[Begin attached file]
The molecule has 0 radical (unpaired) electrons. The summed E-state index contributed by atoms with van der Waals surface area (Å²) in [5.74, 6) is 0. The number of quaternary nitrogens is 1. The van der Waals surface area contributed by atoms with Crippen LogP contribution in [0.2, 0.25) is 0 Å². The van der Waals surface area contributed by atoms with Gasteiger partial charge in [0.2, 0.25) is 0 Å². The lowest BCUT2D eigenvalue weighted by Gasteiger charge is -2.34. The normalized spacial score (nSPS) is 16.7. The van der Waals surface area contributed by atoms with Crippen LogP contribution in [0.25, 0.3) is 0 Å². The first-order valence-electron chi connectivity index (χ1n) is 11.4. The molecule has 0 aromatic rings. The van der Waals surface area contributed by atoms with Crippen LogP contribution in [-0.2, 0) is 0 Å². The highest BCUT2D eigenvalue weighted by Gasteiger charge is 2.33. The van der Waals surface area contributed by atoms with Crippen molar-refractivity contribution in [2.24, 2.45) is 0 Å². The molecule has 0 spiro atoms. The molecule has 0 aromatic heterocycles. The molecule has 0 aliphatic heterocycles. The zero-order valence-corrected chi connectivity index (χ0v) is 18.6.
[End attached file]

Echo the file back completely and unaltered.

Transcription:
The molecule has 0 radical (unpaired) electrons. The summed E-state index contributed by atoms with van der Waals surface area (Å²) in [5.74, 6) is 0. The number of quaternary nitrogens is 1. The van der Waals surface area contributed by atoms with Crippen LogP contribution in [0.2, 0.25) is 0 Å². The van der Waals surface area contributed by atoms with Gasteiger partial charge in [0.2, 0.25) is 0 Å². The lowest BCUT2D eigenvalue weighted by Gasteiger charge is -2.34. The normalized spacial score (nSPS) is 16.7. The van der Waals surface area contributed by atoms with Crippen LogP contribution in [0.25, 0.3) is 0 Å². The first-order valence-electron chi connectivity index (χ1n) is 11.4. The molecule has 0 aromatic rings. The van der Waals surface area contributed by atoms with Crippen LogP contribution in [-0.2, 0) is 0 Å². The highest BCUT2D eigenvalue weighted by Gasteiger charge is 2.33. The van der Waals surface area contributed by atoms with Crippen molar-refractivity contribution in [2.24, 2.45) is 0 Å². The molecule has 0 spiro atoms. The molecule has 0 aromatic heterocycles. The molecule has 0 aliphatic heterocycles. The zero-order valence-corrected chi connectivity index (χ0v) is 18.6.